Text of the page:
As winter approached, the imperial generals, weary with defeats, sent representatives to the Swedish camp to sue for a cessation of hostilities until spring. Gustavus replied that the Swedes were soldiers in winter as well as summer. The imperialist forces found themselves further harassed by the peasantry who now took the opportunity to avenge themselves for the pillaging and murders that had earlier attended the advance of the papal army. Desertion was thinning and disorganizing the ranks and the imperial commander in Pomerania, Torquato Conte, took the opportunity of resigning his command.

Cardinal Richelieu

By February 1631, Gustavus had taken eighty cities, strongholds and fortifications in Pomerania and Mecklenburg. At this stage a little help came to the Protestant hero from a somewhat suspicious source. Cardinal Richelieu who was now supreme in France, motivated by the idea of reducing the power of the house of Austria, thought he saw in Gustavus the tool to accomplish his ends. It was a delicate matter for a prince of the Church to enter into an alliance with a Protestant king. Cardinal Richelieu counted on the fact that in turn for financially subsidizing Gustavus, he would be allowed to regulate and control the war, but in the Swedish monarch he found more than his match. The treaty of Balwarde that they concluded did, however, secure a subsidy of 400,000 dollars for the attainment of interests common to France and Sweden, while leaving the political and military direction in the hands of the king. The capture of Colberg and Frankfort-on-the-Oder, which soon followed, added to the prestige of Swedish arms.

Now, even the Protestant princes of Germany began to show a little heart. They had basely curried the favor of the Emperor Ferdinand, not raising a finger to stem the tide of Catholic reaction. Though they were yet too proud to accept help from the stranger, the success that followed his efforts everywhere had at least started them talking about reasserting their rights.

At this moment, though unintentionally, Ferdinand of Austria acted in a way that helped decide the Protestant princes in favor of joining their arms with those of the Swedish king in his battle for Protestantism. The emperor issued orders for his officers to put in execution the Edict of Restitution. The enforcement of this edict would add a vast amount of Protestant property to the treasury of the emperor and of the Roman Church in the territory of the two most powerful Protestant electorates in Germany, those of Saxony and Brandenburg. This was especially irritating to the two most important allies the emperor had among the Protestant princes. The timing was certainly poorly chosen, in view of Wallenstein’s dismissal and the train of defeats the imperial arms were experiencing. Doubtless acting on the counsel of the Jesuits, and feeling that his hold on Germany was too strong to be shaken by the assault from the little Sweden, Ferdinand proceeded with the plunder of his Protestant allies.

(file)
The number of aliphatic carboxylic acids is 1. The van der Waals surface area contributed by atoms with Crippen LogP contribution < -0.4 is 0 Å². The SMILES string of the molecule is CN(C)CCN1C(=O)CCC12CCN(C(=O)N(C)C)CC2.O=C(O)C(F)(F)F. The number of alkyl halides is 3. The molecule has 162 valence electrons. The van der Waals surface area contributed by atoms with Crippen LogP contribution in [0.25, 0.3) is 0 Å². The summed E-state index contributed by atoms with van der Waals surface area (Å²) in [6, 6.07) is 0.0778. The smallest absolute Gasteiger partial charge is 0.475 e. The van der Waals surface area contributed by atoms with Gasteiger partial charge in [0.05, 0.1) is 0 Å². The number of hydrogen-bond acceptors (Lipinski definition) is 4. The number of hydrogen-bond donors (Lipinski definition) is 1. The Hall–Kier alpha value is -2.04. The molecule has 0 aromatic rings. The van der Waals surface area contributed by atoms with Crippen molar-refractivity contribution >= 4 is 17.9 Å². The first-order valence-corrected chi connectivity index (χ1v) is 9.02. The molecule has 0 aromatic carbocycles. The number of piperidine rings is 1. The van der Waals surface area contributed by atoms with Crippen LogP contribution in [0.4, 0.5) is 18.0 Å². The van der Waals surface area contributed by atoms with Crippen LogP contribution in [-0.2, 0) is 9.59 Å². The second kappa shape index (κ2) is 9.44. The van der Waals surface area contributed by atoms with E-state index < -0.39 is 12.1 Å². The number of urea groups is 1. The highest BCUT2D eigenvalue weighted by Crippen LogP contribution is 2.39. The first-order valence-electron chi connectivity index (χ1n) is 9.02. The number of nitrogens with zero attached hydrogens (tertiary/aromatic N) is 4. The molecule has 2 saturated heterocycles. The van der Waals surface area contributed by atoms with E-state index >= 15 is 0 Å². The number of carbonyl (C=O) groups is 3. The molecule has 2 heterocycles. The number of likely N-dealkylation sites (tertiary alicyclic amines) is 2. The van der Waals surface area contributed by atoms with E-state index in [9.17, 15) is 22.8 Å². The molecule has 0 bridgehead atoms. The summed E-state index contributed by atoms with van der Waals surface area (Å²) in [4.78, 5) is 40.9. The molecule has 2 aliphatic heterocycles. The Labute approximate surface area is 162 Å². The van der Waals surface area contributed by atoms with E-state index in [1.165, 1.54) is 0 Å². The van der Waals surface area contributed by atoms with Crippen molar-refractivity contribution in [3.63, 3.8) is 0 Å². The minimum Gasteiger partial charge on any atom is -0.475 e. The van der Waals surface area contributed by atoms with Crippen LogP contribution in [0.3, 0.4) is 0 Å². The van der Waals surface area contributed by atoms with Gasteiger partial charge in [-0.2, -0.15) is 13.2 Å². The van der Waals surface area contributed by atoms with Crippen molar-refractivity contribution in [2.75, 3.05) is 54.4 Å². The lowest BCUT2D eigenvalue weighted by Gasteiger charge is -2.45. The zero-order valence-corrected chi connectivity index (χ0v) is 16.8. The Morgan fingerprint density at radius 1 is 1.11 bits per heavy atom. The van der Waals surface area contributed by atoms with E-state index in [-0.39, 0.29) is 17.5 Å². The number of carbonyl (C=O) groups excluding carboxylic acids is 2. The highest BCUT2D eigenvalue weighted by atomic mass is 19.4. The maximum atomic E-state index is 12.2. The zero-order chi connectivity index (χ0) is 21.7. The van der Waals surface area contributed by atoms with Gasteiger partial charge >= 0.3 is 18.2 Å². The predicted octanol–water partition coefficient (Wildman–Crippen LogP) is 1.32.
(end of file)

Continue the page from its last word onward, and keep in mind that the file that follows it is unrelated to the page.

It was only now that he was threatened by annihilation that the eyes of John George, Elector of Saxony were opened to his situation. So long had he been the groveling dupe of the emperor that he had failed to see the abyss into which he was rapidly sinking. Unable even now to humble himself to join with Gustavus, he determined, as the leader of Protestantism in Germany, to form a third party and oppose the emperor on one side while the King of Sweden did so on the other. He did not need the hand of the northern stranger to pull him out of the mire; he would do so himself.

Proceeding in the execution of his plans, he called a convention of the Protestant States to meet in Leipsic in February 1631. Their convention, which they would not have dared to hold, had they not been in the shadow of the despised Swedish arms, lasted three months but accomplished nothing at all. The Jesuits jeered at the poor little Lutheran princes and their little convention at Leipsic. Having lost their power and spirit alike, the princes had only their pride left, and they were as yet unwilling to accept the help that was being offered them.

Tilly, the commander of the armies of the League had fought in all the wars of that period against Protestantism. He knew too well the art of war to despise his opponent. Speaking of Gustavus Adolphus, he said, “This is a player from whom we again much if we merely lose nothing.”